The tiny Swedish island of Sandhamn has always been a haven for lawyer Nora Linde. With trouble brewing in her marriage, she finds its comforts more welcome than ever, even in the depths of winter. That is, until her two young sons trip across a severed arm in the woods.
The boys’ gruesome discovery will once again connect Nora with her childhood friend Thomas Andreasson, now a local police detective. When the limb is identified as belonging to a twenty-year-old woman who disappeared without a trace months earlier, what had been a missing persons case takes on a whole new urgency.
Nora and Thomas delve deeply into the woman’s final hours, each of them wrestling not only with the case but with the private demons it awakens in them. As they do, they’ll find themselves drawn into the history of Sandhamn and the tensions that have been simmering just below the surface for more than a hundred years.
Guiltless is my third trip to Sandhamn, a small island off the Swedish coast with a population of only a couple of hundred people but – seemingly – a lot of murder. I have to say, it sounds beautiful there, but – given the death count – I would think twice before visiting.
This time, the victim is a young girl, missing for months before Nora’s boys find her body. She is an island native (vs. the visitors that flood the island in the summer) and so her death is possibly more shocking than it might have been otherwise and the small community are rocked to it’s core. The question is why and who?
It’s a question Nora finds herself in the middle of, not just because her sons found the body but because her best friend, Thomas, is investing the case. Nora and Thomas make an interesting team. They don’t investigate together as such but they do use each other to bounce ideas off, as well as supporting each other in life in general.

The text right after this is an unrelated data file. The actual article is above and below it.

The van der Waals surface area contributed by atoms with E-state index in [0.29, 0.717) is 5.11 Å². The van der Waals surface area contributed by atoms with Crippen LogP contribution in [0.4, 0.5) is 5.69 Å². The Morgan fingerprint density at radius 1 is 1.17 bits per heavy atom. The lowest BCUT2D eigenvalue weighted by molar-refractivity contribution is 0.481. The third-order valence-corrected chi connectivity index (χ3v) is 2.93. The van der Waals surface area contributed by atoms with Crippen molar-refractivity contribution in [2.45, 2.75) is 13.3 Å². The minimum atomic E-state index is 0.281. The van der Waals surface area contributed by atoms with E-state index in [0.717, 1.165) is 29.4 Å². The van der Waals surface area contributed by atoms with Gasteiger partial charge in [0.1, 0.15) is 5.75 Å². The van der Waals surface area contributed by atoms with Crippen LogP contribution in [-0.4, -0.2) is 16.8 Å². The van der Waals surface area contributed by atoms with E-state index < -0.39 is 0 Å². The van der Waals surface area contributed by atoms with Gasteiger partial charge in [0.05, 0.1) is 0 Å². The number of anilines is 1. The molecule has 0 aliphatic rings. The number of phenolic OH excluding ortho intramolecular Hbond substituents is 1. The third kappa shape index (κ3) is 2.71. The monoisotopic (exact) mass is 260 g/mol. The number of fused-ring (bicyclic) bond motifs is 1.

I like their relationship (purely platonic) and both Nora and Thomas as individuals and I think it is this that keeps bringing me back to the series. They are genuinely nice people, the type I would want to know. Their friendships seems natural and I can only commend Sten for how well she has created these two people.
Her plots too are pretty good. There is a simplicity to them when you first start reading but soon the twists start coming and you don’t really know where you are. Clever. At the same time, a word that does pop to mind when describing her novels is gentle because you aren’t being beaten over the head with wild card detectives or omnipotent killers. There is an old fashioned element here, a lot of who dunit and (thankfully) very little in the way of gruesome.
This style fits me perfectly more often now I find. I don’t like lots of gore with my crime and I am tiring of detectives that go out on their own and don’t listen to anyone else on their team, usually whilst not sleeping, not eating and drinking too much. There is none of that in Thomas, and I like it. I also liked the book – a lot – and definitely recommend it (including for those who haven’t read the first two – it’s definitely a standalone).
Note: I received this book in return for a fair and honest review. All thoughts, feelings and opinions are my own.
Other books in the Sandhamn Series…